Hvordan amerikanere bør fejre Infrastruktur-uge:
Gå med i den Nye Silkevej!
Gennemfør Glass-Steagall!
LaRouche PAC Internationale Webcast,
9. juni, 2017

Hvordan amerikanere bør fejre Infrastruktur-uge:
Gå med i den Nye Silkevej!
Gennemfør Glass-Steagall!
LaRouche PAC Internationale Webcast,
9. juni, 2017
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Matthew Ogden: Jeg vil kort gennemgå, hvad der sker i verden og de udviklinger, der har været i ugens løb. Der foregår virkelig meget i verden; se bare på det tempo, udviklinger finder sted i: fra Kinas Bælte & Vej Forum i midten af maj til Skt. Petersborg Internationale Økonomiske Forum, der fandt sted i sidste uge i Skt. Petersborg, Rusland. Vi er nu midt Shanghai Samarbejdsorganisationens (SCO) møde, der finder sted i Astana, Kasakhstan. Både Xi Jinping, Vladimir Putin og Narendra Modi er til stede ved dette SCO-møde, der finder sted netop nu. Der finder bilaterale møder sted på sidelinjen af dette meget vigtige topmøde, mellem præsident Xi og Modi, Xi og præsident Putin, og Xi og præsident Nazarbajev fra Kasakhstan.

Det, vi er vidne til i hele denne række af verdenshistoriske topmøder, er i realiteten en konsolidering af det, som Helga Zepp-LaRouche, under sin deltagelse i Bælte & Vej Forum i Beijing, kaldte »dannelsen af en Ny Økonomisk Verdensorden«. Hun sagde:

»Med Bælte & Vej Forum etablerede vi dannelsen af en Ny Økonomisk Verdensorden. Det var et i sandhed historisk øjeblik; en ny æra for civilisationen. Dette er et faseskifte for menneskeheden.«

Det, vi ser, er en reel konsolidering af dette faseskifte for menneskeheden.

Præsident Xi Jinpings artikel, som han offentliggjorde aftenen før SCO-forummet i Astana, gav genlyd af denne karakteristik. Han erklærede, at den Nye Silkevej var blevet en succes i løbet af de fire år, der var gået, siden han oprindeligt annoncerede dette initiativ på præcis samme sted – Astana, Kasakhstan – i 2013. Han sagde, initiativet i løbet af disse fire år med held var gået fra idé til handling; og at dette initiativ nu fungerer som et »globalt offentligt gode«. Jeg mener, at denne karakteristik understreger det faktum, at denne nye, internationale orden ikke alene omfatter de økonomiske, diplomatiske og sikkerhedsmæssige relationer, der nu bliver konsolideret; men også, grundlæggende set, et fælles forpligtende engagement til fundamentalt fremskridt for den menneskelige art. Det, som Xi Jinping kalder for »menneskehedens fælles skæbne«.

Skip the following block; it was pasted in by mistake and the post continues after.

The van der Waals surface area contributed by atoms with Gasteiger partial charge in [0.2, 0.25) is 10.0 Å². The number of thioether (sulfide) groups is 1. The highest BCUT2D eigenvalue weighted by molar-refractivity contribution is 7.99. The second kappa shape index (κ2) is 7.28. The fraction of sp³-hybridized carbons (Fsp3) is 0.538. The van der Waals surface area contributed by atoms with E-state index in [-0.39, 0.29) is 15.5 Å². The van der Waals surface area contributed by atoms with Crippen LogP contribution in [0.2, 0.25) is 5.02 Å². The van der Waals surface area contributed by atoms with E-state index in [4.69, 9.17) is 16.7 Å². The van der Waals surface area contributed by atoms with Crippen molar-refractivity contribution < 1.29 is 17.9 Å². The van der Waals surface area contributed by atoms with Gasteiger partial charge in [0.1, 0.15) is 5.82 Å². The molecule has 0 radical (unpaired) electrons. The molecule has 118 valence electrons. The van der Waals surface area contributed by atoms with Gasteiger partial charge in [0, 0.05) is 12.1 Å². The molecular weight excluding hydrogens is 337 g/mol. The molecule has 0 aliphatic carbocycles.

Hvis vi ser på de spændende budskaber, der netop er kommet fra det kinesiske rumprogram, mener jeg, dette er en absolut korrekt karakteristik. Det bekræftes nu, at Kina, med deres Chang’e-mission, følger planen for at sende en mission til Månen for at returnere med prøver, få prøver af månejord og vende hjem til Jorden med dem; dette vil ske i november i år. Chang’e IV-missionen til Månens bagside, som man har store forventninger til, vil finde sted til næste år.

Lad os se på, hvad der finder sted her i USA. I denne uge så vi, at der virkelig blev lagt ved på bålet i kampen for Glass-Steagall. Marcy Kaptur og Walter Jones er begge i offensiven i denne uge i forbindelse med den såkaldte »Financial Choice Act«. De fremlagde begge en fremragende begrundelse for Rules Committee tidligere på ugen, for deres lovtillæg til Financial Choice Act, nemlig Prudent Banking Law (loven om ’klog of forsigtig’ bankpraksis), som ville genindføre Glass-Steagall. Selv om dette desværre blev nedstemt i Rules Committee (dvs. komiteen vil ikke lade dette alternative lovforslag komme til afstemning i salen, -red.), så har begge fået mulighed for at tale i Repræsentanternes Hus’ sal imod Henserling-lovforslaget. Walter Jones var den eneste Republikaner, der stemte imod Financial Choice Act og til støtte for Glass-Steagall, sammen med Tulsi Gabbard, der også er medsponsor af Glass/Steagall-loven.